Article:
How does trigger finger manifest, and how is it treated?

If you suffer from trigger finger, your finger or fingers get stuck when bent.

Trigger fingers are painful, and they are caused by inflamed tendons. Symptoms may develop gradually and are more intense in the morning or late at night, and usually include:

  • finger stiffness, swelling, numbness, or pain
  • restricted hand movement
  • a popping sensation when moving the finger
  • tenderness or a palpable nodule in the palm
  • finger locked in a bent position which suddenly straightens
  • inability to keep the finger straight

To diagnose trigger finger is quite simple and doesn't require elaborate testing. Your doctor makes the diagnosis based on a physical exam:

  • asking you to open and close your hand
  • checking the painful areas, smoothness of motion, evidence of locking
  • examining your palm to see if there is a lump present

Trigger fingers require rest, and a splint might be necessary to limit joint movement. The patient will receive pain relievers and, possibly, steroid injections.

Trigger finger treatment methods

There are different types of treatments for trigger finger, depending on the severity and duration. Non-invasive treatments may include:

  • rest: activities that require repetitive gripping, grasping, or the use of vibrating hand-held machinery have to be avoided until the condition improves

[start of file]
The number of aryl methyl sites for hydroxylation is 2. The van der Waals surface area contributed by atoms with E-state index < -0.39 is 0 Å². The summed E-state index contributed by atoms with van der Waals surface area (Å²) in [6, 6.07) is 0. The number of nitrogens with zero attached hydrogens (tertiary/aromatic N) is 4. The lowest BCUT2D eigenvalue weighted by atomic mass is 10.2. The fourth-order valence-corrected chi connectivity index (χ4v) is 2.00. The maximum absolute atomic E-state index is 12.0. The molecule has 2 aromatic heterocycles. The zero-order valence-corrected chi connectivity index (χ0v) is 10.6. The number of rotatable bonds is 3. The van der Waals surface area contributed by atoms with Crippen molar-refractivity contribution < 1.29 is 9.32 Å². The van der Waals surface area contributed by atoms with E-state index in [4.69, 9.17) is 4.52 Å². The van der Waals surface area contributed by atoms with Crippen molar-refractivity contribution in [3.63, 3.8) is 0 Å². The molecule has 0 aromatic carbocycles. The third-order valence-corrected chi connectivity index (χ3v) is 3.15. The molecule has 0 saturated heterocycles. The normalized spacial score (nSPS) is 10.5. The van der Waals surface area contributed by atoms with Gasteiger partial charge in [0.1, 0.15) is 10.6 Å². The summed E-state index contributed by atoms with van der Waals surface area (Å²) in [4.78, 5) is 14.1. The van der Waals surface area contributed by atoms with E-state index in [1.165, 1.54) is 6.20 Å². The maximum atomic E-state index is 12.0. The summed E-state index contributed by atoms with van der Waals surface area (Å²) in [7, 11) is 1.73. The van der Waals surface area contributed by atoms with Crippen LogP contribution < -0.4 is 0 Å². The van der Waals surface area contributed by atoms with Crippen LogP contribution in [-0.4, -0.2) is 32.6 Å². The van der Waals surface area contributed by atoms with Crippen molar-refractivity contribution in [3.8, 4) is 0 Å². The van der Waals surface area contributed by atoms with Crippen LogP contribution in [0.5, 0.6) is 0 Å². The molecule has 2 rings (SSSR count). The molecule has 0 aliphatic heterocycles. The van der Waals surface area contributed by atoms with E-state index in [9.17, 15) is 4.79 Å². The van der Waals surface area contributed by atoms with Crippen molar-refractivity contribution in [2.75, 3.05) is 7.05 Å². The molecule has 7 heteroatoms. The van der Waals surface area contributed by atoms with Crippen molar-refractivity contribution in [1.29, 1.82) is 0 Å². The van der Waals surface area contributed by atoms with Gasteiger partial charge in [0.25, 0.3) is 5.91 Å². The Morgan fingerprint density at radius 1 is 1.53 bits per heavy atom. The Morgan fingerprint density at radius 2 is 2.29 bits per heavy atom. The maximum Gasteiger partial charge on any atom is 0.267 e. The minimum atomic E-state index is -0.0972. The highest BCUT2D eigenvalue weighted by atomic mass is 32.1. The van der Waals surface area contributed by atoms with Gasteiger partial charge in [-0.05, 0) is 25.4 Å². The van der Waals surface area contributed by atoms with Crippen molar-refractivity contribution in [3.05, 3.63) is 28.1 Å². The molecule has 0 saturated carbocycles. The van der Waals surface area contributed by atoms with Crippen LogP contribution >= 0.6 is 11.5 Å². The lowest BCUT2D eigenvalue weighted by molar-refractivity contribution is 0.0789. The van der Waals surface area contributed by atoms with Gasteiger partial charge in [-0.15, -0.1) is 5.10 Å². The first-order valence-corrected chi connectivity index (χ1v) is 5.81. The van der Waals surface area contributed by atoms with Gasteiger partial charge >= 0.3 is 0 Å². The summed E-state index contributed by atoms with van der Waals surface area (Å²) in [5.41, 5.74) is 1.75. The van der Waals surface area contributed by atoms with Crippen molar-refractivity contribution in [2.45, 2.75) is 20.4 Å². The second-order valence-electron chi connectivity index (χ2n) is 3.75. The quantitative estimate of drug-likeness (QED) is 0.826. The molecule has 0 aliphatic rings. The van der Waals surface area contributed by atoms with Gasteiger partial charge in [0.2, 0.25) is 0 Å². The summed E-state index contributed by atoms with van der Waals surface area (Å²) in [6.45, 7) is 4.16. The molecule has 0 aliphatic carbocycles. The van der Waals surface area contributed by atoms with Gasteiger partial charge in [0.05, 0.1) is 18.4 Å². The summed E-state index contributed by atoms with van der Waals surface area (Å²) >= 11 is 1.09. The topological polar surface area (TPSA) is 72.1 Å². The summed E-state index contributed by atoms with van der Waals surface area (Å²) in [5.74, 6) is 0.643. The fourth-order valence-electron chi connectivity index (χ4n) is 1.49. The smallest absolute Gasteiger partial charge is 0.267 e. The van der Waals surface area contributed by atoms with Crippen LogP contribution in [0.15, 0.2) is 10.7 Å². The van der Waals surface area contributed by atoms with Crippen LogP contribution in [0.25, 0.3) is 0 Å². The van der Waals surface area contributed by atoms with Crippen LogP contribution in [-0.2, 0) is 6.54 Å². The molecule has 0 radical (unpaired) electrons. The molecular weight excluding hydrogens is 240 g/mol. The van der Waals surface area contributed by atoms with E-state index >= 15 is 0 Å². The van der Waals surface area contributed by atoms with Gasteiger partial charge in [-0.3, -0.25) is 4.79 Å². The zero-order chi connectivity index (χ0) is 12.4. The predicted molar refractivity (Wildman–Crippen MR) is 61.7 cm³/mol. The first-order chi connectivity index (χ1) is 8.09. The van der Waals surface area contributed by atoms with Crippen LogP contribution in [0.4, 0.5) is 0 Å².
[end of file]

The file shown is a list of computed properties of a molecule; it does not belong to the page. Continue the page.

• wearing a splint: wearing one at night keeps the affected finger in an extended position, limits the joint movement, and helps the tendon to rest
  • stretching exercises: specific, gentle exercises are recommended to help maintain the mobility of the finger

Other effective procedures

If your symptoms are severe or if conservative treatments do not bring the expected results, your doctor might suggest:

  • medication: nonsteroidal anti-inflammatory drugs may relieve the pain but are unlikely to ease the swelling constricting the tendon sheath or trapping the tendon
  • steroid injections: to reduce inflammation and allow the tendon to move freely again. This is usually effective for a year or more in most people treated
  • percutaneous release: is performed under ultrasound control, so the doctor can be sure that he opens the tendon sheath without damaging the nerves or the tendon
  • surgical procedure: hand and wrist surgery is the ultimate solution when nothing else is working. Through a small incision near the base of your affected finger, the surgeon will cut open the constricted section of the tendon sheath

Disclaimer: We do not assume responsibility for the use of the provided information or its interpretation. Our efforts are towards providing current and reliable information; however these should not be considered, or used as a substitute for diagnosis or treatment.